CFIA-USDA to Develop Residue Monitoring Program for Carbadox

CANADA - Farm-Scape: Episode 2269. Farm-Scape is a Wonderworks Canada production and is distributed courtesy of Manitoba Pork Council and Sask Pork.
calendar icon 12 October 2006
clock icon 3 minute read

Farm-Scape, Episode 2269

Canadian and the US regulators are now developing a program to ensure no residues of the antibiotic Carbadox end up in pork.

In 2001 the sale of Carbadox was halted in Canada due to potential human health concerns related to residues in pork and now Health Canada is considering including Carbadox in the list of prohibited substances.

Following a stakeholder meeting last week involving Canadian and US regulatory agencies, Canadian industry and the drug's manufacturer, Health Canada stated, the Canadian Food Inspection Agency is working with the US Department of Agriculture to develop a mutually satisfactory monitoring and testing program that will ensure no desoxy-carbadox in the Canadian Food system.

However, Health Canada will continue to explore options for a proposed regulatory amendment.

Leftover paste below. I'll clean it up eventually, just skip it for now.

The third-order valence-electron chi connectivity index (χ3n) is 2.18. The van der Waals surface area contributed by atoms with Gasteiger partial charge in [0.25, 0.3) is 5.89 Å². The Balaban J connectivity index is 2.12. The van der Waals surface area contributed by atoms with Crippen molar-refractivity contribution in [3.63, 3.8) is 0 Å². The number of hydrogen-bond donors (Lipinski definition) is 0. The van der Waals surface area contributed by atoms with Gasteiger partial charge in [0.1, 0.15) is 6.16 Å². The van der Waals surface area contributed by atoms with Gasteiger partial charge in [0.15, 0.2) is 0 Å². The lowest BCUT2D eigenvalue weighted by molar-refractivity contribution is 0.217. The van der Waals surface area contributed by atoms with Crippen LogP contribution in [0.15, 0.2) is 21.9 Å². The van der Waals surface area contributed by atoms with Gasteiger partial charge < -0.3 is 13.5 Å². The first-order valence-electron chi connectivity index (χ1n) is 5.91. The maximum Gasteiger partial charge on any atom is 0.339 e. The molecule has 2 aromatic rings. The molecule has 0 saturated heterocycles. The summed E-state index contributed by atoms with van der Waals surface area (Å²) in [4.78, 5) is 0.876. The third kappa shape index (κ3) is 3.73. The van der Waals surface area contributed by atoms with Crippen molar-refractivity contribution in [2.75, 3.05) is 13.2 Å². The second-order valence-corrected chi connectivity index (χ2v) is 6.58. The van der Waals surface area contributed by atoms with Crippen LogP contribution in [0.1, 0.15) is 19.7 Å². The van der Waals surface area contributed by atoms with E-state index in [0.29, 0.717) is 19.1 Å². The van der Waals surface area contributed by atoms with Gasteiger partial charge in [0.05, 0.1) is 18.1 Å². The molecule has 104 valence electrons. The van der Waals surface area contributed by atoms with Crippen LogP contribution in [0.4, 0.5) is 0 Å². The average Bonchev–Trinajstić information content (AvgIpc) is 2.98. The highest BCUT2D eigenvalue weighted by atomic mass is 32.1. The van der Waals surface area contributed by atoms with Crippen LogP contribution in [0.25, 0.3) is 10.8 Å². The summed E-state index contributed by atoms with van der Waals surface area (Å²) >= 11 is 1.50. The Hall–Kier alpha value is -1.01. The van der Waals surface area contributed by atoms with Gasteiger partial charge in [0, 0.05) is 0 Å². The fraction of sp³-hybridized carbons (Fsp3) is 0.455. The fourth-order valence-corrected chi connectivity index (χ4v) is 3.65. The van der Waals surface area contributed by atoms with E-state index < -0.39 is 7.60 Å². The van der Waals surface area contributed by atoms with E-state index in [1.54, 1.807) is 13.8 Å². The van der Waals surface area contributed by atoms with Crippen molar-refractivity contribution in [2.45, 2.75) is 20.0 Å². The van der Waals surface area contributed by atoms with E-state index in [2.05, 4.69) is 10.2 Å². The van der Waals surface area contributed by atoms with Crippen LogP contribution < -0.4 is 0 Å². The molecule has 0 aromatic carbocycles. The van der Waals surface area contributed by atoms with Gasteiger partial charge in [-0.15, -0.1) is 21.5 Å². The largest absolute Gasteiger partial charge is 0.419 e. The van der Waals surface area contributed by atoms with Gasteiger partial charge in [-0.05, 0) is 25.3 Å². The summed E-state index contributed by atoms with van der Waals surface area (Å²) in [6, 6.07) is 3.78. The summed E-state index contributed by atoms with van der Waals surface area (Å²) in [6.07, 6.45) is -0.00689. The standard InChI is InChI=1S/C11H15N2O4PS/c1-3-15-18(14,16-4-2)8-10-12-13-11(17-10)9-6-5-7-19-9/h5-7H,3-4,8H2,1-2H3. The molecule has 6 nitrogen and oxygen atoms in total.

Canadian Pork Council Executive Director Martin Rice outlines what the monitoring program will need to accomplish.

"The Canadian Food Inspection Agency needs to see how the particular Carbadox metabolite that has been of concern is going to be monitored to ensure that there's a high degree of confidence that it's not in meat in Canada, whether that meat is imported or domestically produced.

The monitoring system would need to establish that that metabolite called desoxy-carbadox is being monitored.

I think that question exists right now, whether or not the desoxy-carbadox metabolite is being watched for and, once that has been confirmed, then I think there's a very good chance we can have the changes put in place that would meet the objectives of all parties to avoid any unnecessary trade implications.

Health Canada has indicated the proposed regulatory amendment may be reconsidered if a monitoring program will adequately address its concerns.

For Farmscape.Ca, I'm Bruce Cochrane.

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